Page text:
The LANCET, June 13, 1914 – A Danish Physician Continues Rasmus Malling-Hansen’s Medical Research

Niels Julius Strandgaard, 1867-1953, was a Danish physician with a strong involvement in research into tuberculosis and the treatment of this disease.

Research, transcription and comments by Jørgen Malling Christensen.


Niels Julius Strandgaard, 1867-1953, was a Danish physician with a strong involvement in research into tuberculosis and the treatment of this disease. He studied in Denmark, Germany, Schwitzerland, France and Sweden. Strandgaard was a member of the International Society for the Prevention of Tuberculosis (founded in Denmark in 1901), becoming an honorary member in 1922; he was president of the Association of Head Doctors of Danish Sanatoriums 1914-21, ‘membre titulaire de l’Union internationale contra la tuberculose’ from 1922 and was involved in many international and local causes and tasks of that nature. On April 1, 1914 he published an article in the Danish medical periodical “Hospitalstidende”, and an English summary appeared in the LANCET, issue of June 13, 1914, pages 1698-1699. The following is a transcription in extenso of the article in the LANCET.




The popular belief that the summer months are the most favourable for the consumptive is, no doubt, largely founded on the observation that coughs and colds are much more frequent in the winter than in the summer.  But even when the non-tuberculous conditions are excluded it would seem that the prevailing belief in the salubrity of the summer months is founded on fact as far as consumption is concerned.  This view has lately been confirmed and amplified by Dr. N.J. Strandgaard, whose investigations, communicated at a meeting at the Medical Society of Copenhagen[2], have been published in Hospitalstidende[3] of April 1st. It is the practice for patients in the Danish sanatoriums to be weighed every Saturday morning, and the average gain of weight is between 200 and 300 grammes.  To be exact, the average is 270 grammes, which is the figure given for eight sanatoriums with an average total of 800 patients during a period of 10 years.  The average gain of weight varies much with the season of the year.  From December to May it is fairly uniform but low, being 225 to 250 grammes. It rises rapidly and steadily from May to September, during which month it reaches the maximum of 380 grammes. It falls from October to December, which is the month showing the smallest gain of weight.  The average gain of weight in September is almost double that in December, and there can be little doubt that gain in weight is, as a rule, accompanied with improvement in the patient’s health.  Thus at Boserup[4], one of the Danish sanatoriums, it was noted during an observation period of 10 years, that the proportion of febrile patients confined to bed was about twice as great in the winter as in the summer months.  The proportion of patients without expectoration and bacilli was greatest in August and September, least in the months January to April.  Among the factors responsible for the seasonal changes in the patient’s weight are the atmospheric conditions.  In one week in the summer of 1908 the average for five sanatoriums actually showed a loss of weight, whereas there had been a substantial gain of weight during the preceding and following weeks.  During these weeks the humidity of the air had been high; during the middle week it had been low.  This relationship is further illustrated by the uniformity with which the average gain of weight curve follows that of the relative humidity of the atmosphere. The warmth of the air also seems to affect the patient’s weight, for the atmospheric temperature was 2˚ C. higher during “heavy” than it was during “light” weeks.  Dr Strandgaard suggests that these observations point to sunlight, warmth and moisture being fattening, while darkness, cold and dryness would appear to be relatively emaciating.  His observations on the relation of the consumptive’s weight to the seasons of the year show a striking similarity to the results obtained by Bondeson and Jörgenson in connexion  with soldiers,  by Adsersen[5] and Milo in connexion with the new born, and by Malling-Hansen in connection with older children.  Finsen’s investigations into the amount of hæmoglobin in the blood during the seasons of the year also tally with Dr. Strandgaard’s conclusions.  These are instructive, but it should be borne in mind that they are based on statistics, and are not applicable to the individual. Probably in no disease so much as in consumption in the familiar adage true – “One man’s meat, another man’s poison”.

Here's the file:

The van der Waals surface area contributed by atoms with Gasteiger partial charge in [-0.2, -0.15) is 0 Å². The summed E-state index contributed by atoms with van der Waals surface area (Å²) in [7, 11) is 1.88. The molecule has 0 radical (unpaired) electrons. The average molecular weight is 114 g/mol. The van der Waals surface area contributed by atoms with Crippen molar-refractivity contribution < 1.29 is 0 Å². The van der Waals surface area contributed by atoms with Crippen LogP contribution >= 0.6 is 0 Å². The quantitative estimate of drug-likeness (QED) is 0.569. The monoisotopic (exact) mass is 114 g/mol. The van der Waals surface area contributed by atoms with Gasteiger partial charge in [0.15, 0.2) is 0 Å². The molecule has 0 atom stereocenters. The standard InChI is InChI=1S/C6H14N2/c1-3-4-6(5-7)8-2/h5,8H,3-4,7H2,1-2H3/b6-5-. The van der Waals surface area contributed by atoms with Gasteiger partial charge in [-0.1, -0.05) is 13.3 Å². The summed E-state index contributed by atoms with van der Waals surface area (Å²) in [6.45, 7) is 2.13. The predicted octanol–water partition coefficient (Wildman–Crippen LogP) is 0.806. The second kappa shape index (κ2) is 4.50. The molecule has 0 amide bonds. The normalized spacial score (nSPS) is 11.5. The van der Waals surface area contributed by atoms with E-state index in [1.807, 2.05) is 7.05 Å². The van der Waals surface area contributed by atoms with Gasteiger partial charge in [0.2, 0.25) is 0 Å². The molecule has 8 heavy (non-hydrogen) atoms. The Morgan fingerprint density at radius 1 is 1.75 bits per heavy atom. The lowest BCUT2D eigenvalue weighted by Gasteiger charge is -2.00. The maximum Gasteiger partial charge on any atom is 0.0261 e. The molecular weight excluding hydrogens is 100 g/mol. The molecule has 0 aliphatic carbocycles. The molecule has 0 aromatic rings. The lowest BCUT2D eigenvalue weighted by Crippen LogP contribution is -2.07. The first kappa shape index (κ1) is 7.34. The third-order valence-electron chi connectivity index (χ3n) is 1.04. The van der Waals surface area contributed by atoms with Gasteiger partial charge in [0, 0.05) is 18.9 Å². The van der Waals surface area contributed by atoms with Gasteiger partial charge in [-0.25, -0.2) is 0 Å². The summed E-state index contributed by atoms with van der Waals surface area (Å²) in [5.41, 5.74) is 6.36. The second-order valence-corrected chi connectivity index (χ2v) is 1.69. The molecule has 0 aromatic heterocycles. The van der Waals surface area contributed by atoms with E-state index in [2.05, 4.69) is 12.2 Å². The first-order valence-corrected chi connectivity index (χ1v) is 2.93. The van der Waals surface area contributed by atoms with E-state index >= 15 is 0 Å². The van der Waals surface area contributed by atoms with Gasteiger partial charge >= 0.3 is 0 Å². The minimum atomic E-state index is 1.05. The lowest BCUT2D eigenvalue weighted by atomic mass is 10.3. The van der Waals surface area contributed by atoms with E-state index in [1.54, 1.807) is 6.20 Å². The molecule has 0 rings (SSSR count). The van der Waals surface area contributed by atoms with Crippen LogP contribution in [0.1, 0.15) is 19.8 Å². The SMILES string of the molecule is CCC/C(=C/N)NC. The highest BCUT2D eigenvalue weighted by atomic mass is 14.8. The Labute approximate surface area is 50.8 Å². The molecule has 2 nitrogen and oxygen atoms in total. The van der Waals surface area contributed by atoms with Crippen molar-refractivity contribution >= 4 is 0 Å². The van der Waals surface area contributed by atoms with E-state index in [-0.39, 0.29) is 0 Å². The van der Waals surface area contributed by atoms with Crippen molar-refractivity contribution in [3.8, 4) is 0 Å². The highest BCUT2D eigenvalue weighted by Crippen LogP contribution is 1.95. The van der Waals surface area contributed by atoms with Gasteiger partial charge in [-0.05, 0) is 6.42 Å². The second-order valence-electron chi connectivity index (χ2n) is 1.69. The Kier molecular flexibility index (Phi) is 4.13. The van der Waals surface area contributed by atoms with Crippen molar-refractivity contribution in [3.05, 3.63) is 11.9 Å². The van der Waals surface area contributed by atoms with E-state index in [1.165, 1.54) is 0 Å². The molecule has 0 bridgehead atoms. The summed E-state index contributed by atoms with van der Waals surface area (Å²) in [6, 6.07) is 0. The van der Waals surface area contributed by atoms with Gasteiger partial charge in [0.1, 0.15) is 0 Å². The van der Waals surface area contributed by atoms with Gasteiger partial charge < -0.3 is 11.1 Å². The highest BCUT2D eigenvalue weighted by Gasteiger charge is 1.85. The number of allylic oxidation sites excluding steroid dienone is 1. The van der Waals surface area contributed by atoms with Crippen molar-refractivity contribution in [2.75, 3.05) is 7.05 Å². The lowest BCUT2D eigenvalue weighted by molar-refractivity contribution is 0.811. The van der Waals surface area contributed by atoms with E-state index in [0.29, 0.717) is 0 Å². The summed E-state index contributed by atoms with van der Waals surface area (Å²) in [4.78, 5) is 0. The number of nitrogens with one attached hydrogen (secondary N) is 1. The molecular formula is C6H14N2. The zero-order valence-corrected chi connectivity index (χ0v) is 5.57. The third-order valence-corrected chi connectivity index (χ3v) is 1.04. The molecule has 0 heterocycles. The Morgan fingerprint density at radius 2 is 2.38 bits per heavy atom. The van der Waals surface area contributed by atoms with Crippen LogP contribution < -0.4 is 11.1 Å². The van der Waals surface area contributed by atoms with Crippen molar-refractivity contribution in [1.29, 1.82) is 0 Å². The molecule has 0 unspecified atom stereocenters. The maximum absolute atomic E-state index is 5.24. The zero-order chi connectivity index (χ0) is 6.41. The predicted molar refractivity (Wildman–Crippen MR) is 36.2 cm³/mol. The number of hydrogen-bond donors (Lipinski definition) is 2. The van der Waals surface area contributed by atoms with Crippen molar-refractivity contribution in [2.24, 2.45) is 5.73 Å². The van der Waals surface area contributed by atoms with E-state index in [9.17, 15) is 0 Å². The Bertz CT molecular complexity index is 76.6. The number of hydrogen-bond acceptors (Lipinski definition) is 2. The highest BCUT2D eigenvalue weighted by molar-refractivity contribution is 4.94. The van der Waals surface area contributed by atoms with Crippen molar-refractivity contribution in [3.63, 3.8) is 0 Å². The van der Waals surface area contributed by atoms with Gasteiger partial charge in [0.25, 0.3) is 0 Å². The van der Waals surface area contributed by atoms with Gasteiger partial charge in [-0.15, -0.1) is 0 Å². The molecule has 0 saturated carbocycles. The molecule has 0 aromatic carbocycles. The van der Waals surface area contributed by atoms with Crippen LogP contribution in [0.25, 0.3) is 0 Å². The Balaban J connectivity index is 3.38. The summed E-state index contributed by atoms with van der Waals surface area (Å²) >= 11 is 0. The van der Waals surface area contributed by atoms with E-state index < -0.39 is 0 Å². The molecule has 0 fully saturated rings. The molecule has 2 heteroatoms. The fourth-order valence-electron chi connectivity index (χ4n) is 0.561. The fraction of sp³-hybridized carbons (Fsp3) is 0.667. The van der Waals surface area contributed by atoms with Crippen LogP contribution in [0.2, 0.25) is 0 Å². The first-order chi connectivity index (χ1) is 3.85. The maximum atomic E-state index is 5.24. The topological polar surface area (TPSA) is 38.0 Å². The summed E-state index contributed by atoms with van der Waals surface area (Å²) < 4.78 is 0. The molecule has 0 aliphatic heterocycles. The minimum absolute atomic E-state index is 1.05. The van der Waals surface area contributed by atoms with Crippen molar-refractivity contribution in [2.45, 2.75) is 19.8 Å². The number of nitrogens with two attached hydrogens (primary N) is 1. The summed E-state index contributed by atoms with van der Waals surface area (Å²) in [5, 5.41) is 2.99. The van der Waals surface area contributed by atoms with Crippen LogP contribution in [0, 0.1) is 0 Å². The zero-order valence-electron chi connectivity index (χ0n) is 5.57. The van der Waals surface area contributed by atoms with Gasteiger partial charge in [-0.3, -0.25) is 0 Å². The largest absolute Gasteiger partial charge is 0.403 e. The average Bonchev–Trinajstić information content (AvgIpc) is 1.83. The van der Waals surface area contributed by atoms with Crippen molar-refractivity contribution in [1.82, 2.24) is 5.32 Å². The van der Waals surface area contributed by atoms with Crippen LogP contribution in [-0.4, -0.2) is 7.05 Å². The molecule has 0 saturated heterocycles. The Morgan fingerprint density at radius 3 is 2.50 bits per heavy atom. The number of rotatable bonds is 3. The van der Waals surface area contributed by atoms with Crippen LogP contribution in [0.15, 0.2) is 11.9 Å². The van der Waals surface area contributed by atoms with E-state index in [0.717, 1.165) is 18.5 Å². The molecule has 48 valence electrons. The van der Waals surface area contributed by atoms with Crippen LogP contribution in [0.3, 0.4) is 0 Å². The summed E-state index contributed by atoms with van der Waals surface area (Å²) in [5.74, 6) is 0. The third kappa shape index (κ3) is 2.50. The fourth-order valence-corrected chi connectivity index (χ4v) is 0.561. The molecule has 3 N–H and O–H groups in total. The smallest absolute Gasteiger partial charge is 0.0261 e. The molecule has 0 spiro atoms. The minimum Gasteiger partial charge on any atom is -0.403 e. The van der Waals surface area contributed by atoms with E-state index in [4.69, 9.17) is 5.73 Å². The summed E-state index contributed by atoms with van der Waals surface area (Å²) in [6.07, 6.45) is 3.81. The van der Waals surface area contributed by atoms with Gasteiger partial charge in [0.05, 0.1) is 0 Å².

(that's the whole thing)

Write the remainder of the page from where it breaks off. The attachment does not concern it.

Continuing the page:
JMC: What is important here is to take note that in the generation after RMH’s death, some of the famous and influential Danish medical doctors and scientists were, in a sense, continuing RMH’s research along his lines of focus on seasonal variations, and that he was seen as a medical authority – Rasmus Malling-Hansen’s Law! – Our continued research into the medical literature of the era will possibly confirm this and show that other medical scientists of the first decades of the 20th century were influenced and inspired by Malling-Hansen.



[1] JMC: ‘Consumption’ is a former common term for what we today call ‘tuberculosis’, ‘MTB’ or ‘TB’.

[2] JMC: The Medical Society of Copenhagen was founded in 1772 and remains active! It is the oldest medical society in the world, still active.

[3] JMC: Danish periodical of general medicine, published 1858-1938.

[4] JMC: Dr Strandgaard was head doctor at Boserup Sanatorium from 1901 to 1936.

[5] JMC: Dr H.Adsersen was a Danish physician, noted for his studies on height and weight of newborn babies. He found that average height and weight of newborns varied considerably according to which month they were born. Dr Adsersen was active in the 1890s and the first decades of the 20th century, and it is highly interesting that he very respectfully referred to RMH’s research results as “Malling-Hansen’s law of weight increase” and in his own research tried to verify whether what RMH found for older children did also hold true for newborn babies.

The original article